Völsa þáttr


Völsa þáttr

Völsa þáttr is a short story which is only extant in the Flatey Book, where it is found in a chapter of "Óláfs saga helga". It is probably from the 14th century but takes place in 1029 when Scandinavia was still largely pagan, and it appears to preserve traditions of a pagan phallos cult, the "völsi" (see also blót).

The worship

It relates that an old man and an old woman lived with their brisk son and intelligent daughter on a promontory far from other people. They also had a male and a female thrall.

When the thrall had butchered a horse and was to throw away the penis, the boy ran past, took it and went to the place where his mother, sister and the slave woman were sitting. There he joked at the slave woman telling her that the organ would not be dull between her legs, whereupon the slave woman laughed. The daughter asked her brother to throw away the disgusting object, but her old mother rose and said that it was a useful thing that should not be thrown away. She wrapped in a cloth of linen together with onions and herbs to conserve it and put it in her coffer.

Every evening in the autumn she took it out of the coffer and prayed to it as to her god and had the rest of the household take part. She recited a verse over it, handed to her husband who did the same and so on until every one had taken part.

Enter king Olaf

One day when king Olaf II of Norway was fleeing king Canute the Great, he came by their promontory. He had heard of their worship and wanted to convert them to the Christian faith. He went to their abode and only brought with him Finnr Árnason and Þormóðr Kolbrúnarskáld and they were all wearing grey cloaks to hide their identity.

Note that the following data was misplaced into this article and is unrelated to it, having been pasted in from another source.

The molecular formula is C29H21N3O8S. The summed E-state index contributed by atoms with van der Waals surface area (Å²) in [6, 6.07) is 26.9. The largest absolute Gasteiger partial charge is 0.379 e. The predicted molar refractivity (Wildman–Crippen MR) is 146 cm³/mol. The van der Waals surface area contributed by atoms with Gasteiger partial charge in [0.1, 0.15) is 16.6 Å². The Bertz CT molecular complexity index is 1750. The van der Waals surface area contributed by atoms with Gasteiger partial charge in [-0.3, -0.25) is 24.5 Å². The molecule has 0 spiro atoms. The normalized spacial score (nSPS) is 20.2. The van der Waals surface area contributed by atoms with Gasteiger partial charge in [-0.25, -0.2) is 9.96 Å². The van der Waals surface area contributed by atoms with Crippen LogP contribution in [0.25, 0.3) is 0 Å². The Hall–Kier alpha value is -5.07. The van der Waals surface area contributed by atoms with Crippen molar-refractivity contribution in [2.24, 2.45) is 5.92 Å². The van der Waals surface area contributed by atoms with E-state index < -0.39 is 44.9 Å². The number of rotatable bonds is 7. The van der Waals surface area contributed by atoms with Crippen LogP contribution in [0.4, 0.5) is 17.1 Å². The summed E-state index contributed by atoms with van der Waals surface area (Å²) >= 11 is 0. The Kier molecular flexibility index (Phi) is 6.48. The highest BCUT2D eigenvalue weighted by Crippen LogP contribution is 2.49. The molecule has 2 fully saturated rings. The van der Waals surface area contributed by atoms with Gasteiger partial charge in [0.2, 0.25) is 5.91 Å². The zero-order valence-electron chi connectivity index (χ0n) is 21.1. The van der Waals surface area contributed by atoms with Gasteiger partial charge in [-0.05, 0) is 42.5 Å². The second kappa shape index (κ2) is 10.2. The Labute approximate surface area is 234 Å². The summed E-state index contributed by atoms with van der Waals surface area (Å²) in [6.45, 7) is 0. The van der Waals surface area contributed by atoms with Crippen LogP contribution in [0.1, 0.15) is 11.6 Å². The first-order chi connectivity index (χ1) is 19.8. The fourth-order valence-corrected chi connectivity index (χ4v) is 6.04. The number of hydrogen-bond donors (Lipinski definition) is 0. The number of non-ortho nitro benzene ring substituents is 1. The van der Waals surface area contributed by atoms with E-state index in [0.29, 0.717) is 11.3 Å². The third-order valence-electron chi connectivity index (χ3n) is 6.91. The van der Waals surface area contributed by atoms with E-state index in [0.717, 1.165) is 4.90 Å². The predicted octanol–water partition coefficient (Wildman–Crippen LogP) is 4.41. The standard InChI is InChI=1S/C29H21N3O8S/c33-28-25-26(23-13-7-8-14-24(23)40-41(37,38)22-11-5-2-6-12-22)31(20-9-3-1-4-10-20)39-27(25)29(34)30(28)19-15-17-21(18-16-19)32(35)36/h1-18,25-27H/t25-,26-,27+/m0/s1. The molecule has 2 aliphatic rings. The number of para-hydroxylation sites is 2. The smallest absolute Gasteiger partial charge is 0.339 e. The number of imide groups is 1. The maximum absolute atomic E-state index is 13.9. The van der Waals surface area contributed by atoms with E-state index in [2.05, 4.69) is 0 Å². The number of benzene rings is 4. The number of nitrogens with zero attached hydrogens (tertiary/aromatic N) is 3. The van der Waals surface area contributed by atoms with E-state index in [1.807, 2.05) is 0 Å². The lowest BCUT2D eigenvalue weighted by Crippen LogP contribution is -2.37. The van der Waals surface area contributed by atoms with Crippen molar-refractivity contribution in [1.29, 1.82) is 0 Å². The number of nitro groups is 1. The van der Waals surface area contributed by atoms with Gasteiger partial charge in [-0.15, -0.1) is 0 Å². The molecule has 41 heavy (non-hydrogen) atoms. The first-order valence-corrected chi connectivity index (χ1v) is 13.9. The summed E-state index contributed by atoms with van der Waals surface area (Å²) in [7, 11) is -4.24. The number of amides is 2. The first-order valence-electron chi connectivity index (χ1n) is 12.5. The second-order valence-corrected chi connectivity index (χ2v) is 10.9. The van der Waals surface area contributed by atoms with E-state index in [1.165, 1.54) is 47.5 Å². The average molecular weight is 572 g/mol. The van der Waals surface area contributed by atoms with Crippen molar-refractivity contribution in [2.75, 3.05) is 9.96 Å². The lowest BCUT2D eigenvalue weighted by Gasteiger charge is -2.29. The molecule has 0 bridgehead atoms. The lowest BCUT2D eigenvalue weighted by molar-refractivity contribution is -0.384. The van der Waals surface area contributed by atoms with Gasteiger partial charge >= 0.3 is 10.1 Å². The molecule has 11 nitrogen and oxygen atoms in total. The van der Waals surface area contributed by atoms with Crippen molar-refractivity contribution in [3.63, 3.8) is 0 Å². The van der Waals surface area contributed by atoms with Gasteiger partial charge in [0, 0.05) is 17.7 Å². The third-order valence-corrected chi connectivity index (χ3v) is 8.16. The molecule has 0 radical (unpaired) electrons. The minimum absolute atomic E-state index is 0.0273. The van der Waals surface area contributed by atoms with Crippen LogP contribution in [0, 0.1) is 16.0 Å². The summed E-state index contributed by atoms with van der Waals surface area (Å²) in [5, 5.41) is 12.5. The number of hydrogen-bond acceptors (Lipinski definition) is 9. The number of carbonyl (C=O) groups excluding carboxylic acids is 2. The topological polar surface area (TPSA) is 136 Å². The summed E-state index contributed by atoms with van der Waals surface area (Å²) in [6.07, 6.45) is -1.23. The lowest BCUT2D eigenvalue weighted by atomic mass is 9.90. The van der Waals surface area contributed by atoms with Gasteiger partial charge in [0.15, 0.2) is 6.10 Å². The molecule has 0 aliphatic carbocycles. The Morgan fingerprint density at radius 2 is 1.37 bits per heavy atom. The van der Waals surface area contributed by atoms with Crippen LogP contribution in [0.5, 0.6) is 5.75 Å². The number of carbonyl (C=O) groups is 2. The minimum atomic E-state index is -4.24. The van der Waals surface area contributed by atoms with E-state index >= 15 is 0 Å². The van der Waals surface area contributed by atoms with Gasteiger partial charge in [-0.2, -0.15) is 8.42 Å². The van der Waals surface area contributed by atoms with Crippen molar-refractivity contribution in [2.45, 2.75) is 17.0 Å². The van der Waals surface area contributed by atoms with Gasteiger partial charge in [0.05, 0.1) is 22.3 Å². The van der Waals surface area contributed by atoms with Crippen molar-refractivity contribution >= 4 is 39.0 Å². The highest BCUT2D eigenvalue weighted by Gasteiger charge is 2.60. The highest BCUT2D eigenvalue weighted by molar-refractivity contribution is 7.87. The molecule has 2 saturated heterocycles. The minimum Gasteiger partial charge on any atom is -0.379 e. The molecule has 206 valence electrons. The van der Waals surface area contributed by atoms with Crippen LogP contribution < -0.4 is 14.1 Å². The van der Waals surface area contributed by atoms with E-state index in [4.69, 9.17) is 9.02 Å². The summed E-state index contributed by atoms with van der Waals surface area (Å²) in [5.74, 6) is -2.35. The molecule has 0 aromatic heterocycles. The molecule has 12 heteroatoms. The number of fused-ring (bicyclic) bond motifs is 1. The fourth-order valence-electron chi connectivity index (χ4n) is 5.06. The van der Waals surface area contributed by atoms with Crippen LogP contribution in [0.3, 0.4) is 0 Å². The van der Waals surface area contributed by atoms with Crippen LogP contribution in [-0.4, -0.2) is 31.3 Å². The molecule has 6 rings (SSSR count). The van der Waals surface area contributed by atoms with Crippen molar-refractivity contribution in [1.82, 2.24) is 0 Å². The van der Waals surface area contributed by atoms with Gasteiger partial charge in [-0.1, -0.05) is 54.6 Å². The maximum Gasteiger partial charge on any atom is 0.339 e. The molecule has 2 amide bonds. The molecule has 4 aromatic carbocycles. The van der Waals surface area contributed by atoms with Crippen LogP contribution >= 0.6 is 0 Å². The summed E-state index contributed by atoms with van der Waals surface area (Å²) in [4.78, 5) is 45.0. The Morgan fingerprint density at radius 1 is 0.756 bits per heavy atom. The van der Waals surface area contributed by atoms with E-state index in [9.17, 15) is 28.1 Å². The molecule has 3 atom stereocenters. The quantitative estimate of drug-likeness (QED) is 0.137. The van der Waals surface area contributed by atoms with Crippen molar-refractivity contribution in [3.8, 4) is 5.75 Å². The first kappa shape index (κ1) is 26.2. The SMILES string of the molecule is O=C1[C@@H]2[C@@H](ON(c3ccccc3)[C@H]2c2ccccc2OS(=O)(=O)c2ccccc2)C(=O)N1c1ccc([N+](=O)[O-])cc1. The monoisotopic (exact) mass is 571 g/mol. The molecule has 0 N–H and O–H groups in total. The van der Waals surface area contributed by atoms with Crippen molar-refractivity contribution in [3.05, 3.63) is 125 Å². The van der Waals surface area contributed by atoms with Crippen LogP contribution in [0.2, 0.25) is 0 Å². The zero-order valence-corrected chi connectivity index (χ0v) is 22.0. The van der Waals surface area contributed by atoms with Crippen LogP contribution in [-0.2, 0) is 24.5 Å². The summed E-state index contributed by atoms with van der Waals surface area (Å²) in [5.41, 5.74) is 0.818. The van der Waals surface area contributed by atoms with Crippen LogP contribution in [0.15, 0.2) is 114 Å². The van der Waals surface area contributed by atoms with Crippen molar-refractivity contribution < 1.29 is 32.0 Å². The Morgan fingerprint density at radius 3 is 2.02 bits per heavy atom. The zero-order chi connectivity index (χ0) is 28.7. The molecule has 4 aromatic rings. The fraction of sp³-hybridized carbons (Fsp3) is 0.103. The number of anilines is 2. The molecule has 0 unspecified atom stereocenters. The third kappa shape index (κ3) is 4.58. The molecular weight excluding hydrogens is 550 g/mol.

They entered the house and when it was dark, they met the daughter who asked them about their identity. They all answered that their names was "Grímr" (hooded). The girl was not fooled and said that she saw that he was king Olaf. He then asked her to keep quiet about it.

They then met the rest of the household and they were invited for dinner. The old woman came last and carried the völsi, the penis. She put the völsi in her husband's lap and read a poem saying "may the giantess ("Mörnir") accept this holy object". The husband accepted it and read a poem including the same phrase, and this continued until everybody in the company, but the king, had recited a poem with this phrase.

When it was the king's turn he revealed himself and preached about Christianity, but the old woman was very sceptical whereas her husband was very interested. Finally, they all accepted to be baptised by the king's chaplain and they stayed Christian ever since.

External links

* [http://www.heimskringla.no/original/islendingesagaene/volsathattr.php Völsa þáttr] from «Kulturformidlingen norrøne tekster og kvad» Norway.
* [http://www.hi.is/~eybjorn/ugm/volsi.html Site with the original text and an English translation back to back]
* [http://www.wikinger.org/wikinger2/volsa.htm German translation of the þáttr]
* [http://www.fut.es/~mrr/islandes/volsathattr.html Völsa þáttr]


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